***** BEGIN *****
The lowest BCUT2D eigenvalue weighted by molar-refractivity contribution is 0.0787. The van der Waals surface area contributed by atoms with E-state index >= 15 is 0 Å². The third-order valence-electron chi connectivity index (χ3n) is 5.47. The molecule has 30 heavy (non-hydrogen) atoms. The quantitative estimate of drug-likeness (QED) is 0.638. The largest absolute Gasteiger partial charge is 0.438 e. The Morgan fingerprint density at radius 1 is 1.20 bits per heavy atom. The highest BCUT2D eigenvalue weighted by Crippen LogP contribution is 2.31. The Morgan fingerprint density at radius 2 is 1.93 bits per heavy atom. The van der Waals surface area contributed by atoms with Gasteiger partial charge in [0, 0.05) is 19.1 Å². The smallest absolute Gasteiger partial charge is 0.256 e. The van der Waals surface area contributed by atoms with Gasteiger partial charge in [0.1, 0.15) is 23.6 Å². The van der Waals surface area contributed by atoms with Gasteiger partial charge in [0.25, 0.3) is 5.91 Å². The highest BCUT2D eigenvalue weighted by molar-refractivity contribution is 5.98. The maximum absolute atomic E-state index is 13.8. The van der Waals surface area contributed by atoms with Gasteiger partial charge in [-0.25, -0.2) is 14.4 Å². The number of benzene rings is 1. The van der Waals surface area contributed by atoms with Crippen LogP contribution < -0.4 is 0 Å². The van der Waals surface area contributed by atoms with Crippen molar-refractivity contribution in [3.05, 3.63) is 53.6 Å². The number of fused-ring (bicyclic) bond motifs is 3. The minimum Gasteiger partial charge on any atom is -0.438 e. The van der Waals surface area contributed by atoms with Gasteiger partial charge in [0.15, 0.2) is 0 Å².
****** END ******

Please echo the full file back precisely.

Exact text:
The lowest BCUT2D eigenvalue weighted by molar-refractivity contribution is 0.0787. The van der Waals surface area contributed by atoms with E-state index >= 15 is 0 Å². The third-order valence-electron chi connectivity index (χ3n) is 5.47. The molecule has 30 heavy (non-hydrogen) atoms. The quantitative estimate of drug-likeness (QED) is 0.638. The largest absolute Gasteiger partial charge is 0.438 e. The Morgan fingerprint density at radius 1 is 1.20 bits per heavy atom. The highest BCUT2D eigenvalue weighted by Crippen LogP contribution is 2.31. The Morgan fingerprint density at radius 2 is 1.93 bits per heavy atom. The van der Waals surface area contributed by atoms with Gasteiger partial charge in [0, 0.05) is 19.1 Å². The smallest absolute Gasteiger partial charge is 0.256 e. The van der Waals surface area contributed by atoms with Gasteiger partial charge in [0.1, 0.15) is 23.6 Å². The van der Waals surface area contributed by atoms with Gasteiger partial charge in [0.25, 0.3) is 5.91 Å². The highest BCUT2D eigenvalue weighted by molar-refractivity contribution is 5.98. The maximum absolute atomic E-state index is 13.8. The van der Waals surface area contributed by atoms with Gasteiger partial charge in [-0.25, -0.2) is 14.4 Å². The number of benzene rings is 1. The van der Waals surface area contributed by atoms with Crippen LogP contribution < -0.4 is 0 Å². The van der Waals surface area contributed by atoms with Crippen molar-refractivity contribution in [3.05, 3.63) is 53.6 Å². The number of fused-ring (bicyclic) bond motifs is 3. The minimum Gasteiger partial charge on any atom is -0.438 e. The van der Waals surface area contributed by atoms with Gasteiger partial charge in [0.15, 0.2) is 0 Å².